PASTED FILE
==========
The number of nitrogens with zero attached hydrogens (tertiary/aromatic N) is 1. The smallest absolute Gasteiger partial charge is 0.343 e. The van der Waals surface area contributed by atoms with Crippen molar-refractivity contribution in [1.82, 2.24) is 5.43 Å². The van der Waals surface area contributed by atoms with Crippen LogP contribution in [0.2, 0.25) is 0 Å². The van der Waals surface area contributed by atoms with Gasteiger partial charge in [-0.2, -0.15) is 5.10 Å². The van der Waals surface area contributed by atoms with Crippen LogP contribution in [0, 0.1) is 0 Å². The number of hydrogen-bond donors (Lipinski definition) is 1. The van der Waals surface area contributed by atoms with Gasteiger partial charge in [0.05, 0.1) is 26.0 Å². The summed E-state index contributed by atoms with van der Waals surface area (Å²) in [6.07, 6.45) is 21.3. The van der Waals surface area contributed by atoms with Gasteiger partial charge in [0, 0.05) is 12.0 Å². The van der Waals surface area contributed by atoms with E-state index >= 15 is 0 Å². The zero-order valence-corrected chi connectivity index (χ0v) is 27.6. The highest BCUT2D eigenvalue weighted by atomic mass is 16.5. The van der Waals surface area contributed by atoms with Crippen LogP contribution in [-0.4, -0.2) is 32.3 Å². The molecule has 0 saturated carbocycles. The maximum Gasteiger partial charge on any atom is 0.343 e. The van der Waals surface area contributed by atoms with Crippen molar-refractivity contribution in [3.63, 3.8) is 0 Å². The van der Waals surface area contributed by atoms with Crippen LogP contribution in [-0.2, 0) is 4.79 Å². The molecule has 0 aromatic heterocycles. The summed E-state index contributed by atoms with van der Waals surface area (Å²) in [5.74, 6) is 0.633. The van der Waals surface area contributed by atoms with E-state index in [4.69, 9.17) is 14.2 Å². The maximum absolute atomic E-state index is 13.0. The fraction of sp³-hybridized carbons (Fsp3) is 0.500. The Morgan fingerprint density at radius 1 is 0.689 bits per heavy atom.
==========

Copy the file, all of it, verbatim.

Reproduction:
The number of nitrogens with zero attached hydrogens (tertiary/aromatic N) is 1. The smallest absolute Gasteiger partial charge is 0.343 e. The van der Waals surface area contributed by atoms with Crippen molar-refractivity contribution in [1.82, 2.24) is 5.43 Å². The van der Waals surface area contributed by atoms with Crippen LogP contribution in [0.2, 0.25) is 0 Å². The van der Waals surface area contributed by atoms with Gasteiger partial charge in [-0.2, -0.15) is 5.10 Å². The van der Waals surface area contributed by atoms with Crippen LogP contribution in [0, 0.1) is 0 Å². The number of hydrogen-bond donors (Lipinski definition) is 1. The van der Waals surface area contributed by atoms with Gasteiger partial charge in [0.05, 0.1) is 26.0 Å². The summed E-state index contributed by atoms with van der Waals surface area (Å²) in [6.07, 6.45) is 21.3. The van der Waals surface area contributed by atoms with Gasteiger partial charge in [0, 0.05) is 12.0 Å². The van der Waals surface area contributed by atoms with E-state index >= 15 is 0 Å². The zero-order valence-corrected chi connectivity index (χ0v) is 27.6. The highest BCUT2D eigenvalue weighted by atomic mass is 16.5. The van der Waals surface area contributed by atoms with Crippen LogP contribution in [-0.4, -0.2) is 32.3 Å². The molecule has 0 saturated carbocycles. The maximum Gasteiger partial charge on any atom is 0.343 e. The van der Waals surface area contributed by atoms with Crippen molar-refractivity contribution in [3.63, 3.8) is 0 Å². The van der Waals surface area contributed by atoms with Crippen LogP contribution in [-0.2, 0) is 4.79 Å². The molecule has 0 aromatic heterocycles. The summed E-state index contributed by atoms with van der Waals surface area (Å²) in [5.74, 6) is 0.633. The van der Waals surface area contributed by atoms with E-state index in [4.69, 9.17) is 14.2 Å². The maximum absolute atomic E-state index is 13.0. The fraction of sp³-hybridized carbons (Fsp3) is 0.500. The Morgan fingerprint density at radius 1 is 0.689 bits per heavy atom.